Interest Rate Swap
An agreement between two parties to exchange a series of interest payments based on an agreed principal amount (often termed the "notional" amount). Because the parties exchange only the interest payments without exchanging the underlying debt, interest rate swaps do not appear on the balance sheets of the participants, although the inflows and outflows from swap transactions show up on the income statement.
Early interest rate swaps became popular in the Euromarkets starting around 1981. The typical swap transaction involved a firm with a high credit rating with a desire for short-term funds and a lower-rated company needing longer-term fixed-rate funds. The better-rated company normally had a comparative advantage in raising longer-term funds because investors tend to require a higher-risk premium for securities with longer maturities. The major risk to either party in the transaction is that the other will default.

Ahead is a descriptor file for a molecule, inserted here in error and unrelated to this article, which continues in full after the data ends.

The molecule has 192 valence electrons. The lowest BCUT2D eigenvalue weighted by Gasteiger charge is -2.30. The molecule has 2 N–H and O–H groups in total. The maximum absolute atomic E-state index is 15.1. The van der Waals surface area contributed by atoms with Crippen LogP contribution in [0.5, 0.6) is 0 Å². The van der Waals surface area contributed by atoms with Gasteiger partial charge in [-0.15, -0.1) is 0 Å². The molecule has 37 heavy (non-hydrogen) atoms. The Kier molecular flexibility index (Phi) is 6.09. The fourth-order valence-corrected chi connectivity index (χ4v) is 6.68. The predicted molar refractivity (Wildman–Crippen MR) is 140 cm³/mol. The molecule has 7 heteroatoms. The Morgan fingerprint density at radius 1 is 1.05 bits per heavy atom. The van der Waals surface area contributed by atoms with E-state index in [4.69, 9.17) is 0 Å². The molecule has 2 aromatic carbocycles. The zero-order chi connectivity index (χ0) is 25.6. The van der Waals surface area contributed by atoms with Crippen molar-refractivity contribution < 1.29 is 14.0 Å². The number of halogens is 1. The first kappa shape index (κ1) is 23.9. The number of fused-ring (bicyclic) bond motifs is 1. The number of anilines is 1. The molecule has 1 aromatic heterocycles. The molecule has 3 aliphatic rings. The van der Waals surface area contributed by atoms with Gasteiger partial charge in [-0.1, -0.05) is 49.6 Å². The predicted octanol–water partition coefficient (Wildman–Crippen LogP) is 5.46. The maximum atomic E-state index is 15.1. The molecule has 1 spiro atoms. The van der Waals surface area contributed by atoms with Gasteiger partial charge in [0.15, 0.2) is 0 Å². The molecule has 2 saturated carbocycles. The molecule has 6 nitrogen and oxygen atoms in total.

The largest market for interest rate swaps is denominated in U.S. dollars. Many swaps are now arranged through commercial or investment banks acting as intermediaries for a fee.
The size of the market in swaps has grown dramatically from an estimated $3 billion in 1982 to more than $200 billion by 1986. It is reported that over 50% of the volume of new Eurobond issues is now swap related. It has become common for companies to use the swap market to transform floating-rate debt into fixed-rate obligations, especially for savings and loans associations that traditionally have substantial gaps between the duration of their assets and that of their liabilities. Other companies are able to use swaps to "unlock" high coupon debt by swapping it for lower variable-rate debt.
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